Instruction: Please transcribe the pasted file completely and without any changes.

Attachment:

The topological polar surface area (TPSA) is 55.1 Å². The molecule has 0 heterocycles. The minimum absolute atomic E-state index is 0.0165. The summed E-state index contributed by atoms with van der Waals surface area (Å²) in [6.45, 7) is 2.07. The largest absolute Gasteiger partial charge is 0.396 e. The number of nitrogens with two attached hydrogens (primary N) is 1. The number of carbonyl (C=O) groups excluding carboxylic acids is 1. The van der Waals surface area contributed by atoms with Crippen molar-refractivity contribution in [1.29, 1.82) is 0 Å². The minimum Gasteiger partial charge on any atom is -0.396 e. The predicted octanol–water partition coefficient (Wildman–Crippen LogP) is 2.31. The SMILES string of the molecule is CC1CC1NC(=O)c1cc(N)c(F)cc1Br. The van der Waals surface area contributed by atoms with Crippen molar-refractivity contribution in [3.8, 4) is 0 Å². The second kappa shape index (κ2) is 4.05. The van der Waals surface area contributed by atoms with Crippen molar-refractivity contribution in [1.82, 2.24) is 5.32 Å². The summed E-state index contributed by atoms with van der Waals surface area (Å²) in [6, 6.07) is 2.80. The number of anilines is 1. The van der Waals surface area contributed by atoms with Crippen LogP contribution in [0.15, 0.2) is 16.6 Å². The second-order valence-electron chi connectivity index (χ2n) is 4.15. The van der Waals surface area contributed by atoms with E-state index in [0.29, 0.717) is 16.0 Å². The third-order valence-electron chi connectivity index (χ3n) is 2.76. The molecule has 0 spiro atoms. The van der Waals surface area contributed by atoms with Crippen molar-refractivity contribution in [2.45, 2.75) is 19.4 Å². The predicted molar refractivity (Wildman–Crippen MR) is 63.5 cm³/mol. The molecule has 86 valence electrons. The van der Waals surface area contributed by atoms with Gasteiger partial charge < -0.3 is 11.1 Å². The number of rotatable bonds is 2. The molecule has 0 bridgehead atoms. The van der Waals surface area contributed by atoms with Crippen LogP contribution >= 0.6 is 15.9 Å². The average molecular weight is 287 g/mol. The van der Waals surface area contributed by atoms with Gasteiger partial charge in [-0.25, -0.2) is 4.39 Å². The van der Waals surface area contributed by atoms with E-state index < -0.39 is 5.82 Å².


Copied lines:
The topological polar surface area (TPSA) is 55.1 Å². The molecule has 0 heterocycles. The minimum absolute atomic E-state index is 0.0165. The summed E-state index contributed by atoms with van der Waals surface area (Å²) in [6.45, 7) is 2.07. The largest absolute Gasteiger partial charge is 0.396 e. The number of nitrogens with two attached hydrogens (primary N) is 1. The number of carbonyl (C=O) groups excluding carboxylic acids is 1. The van der Waals surface area contributed by atoms with Crippen molar-refractivity contribution in [1.29, 1.82) is 0 Å². The minimum Gasteiger partial charge on any atom is -0.396 e. The predicted octanol–water partition coefficient (Wildman–Crippen LogP) is 2.31. The SMILES string of the molecule is CC1CC1NC(=O)c1cc(N)c(F)cc1Br. The van der Waals surface area contributed by atoms with Crippen molar-refractivity contribution in [3.8, 4) is 0 Å². The second kappa shape index (κ2) is 4.05. The van der Waals surface area contributed by atoms with Crippen molar-refractivity contribution in [1.82, 2.24) is 5.32 Å². The summed E-state index contributed by atoms with van der Waals surface area (Å²) in [6, 6.07) is 2.80. The number of anilines is 1. The van der Waals surface area contributed by atoms with Crippen LogP contribution in [0.15, 0.2) is 16.6 Å². The second-order valence-electron chi connectivity index (χ2n) is 4.15. The van der Waals surface area contributed by atoms with E-state index in [0.29, 0.717) is 16.0 Å². The third-order valence-electron chi connectivity index (χ3n) is 2.76. The molecule has 0 spiro atoms. The van der Waals surface area contributed by atoms with Crippen molar-refractivity contribution in [2.45, 2.75) is 19.4 Å². The predicted molar refractivity (Wildman–Crippen MR) is 63.5 cm³/mol. The molecule has 86 valence electrons. The van der Waals surface area contributed by atoms with Gasteiger partial charge < -0.3 is 11.1 Å². The number of rotatable bonds is 2. The molecule has 0 bridgehead atoms. The van der Waals surface area contributed by atoms with Crippen LogP contribution >= 0.6 is 15.9 Å². The average molecular weight is 287 g/mol. The van der Waals surface area contributed by atoms with Gasteiger partial charge in [-0.25, -0.2) is 4.39 Å². The van der Waals surface area contributed by atoms with E-state index < -0.39 is 5.82 Å².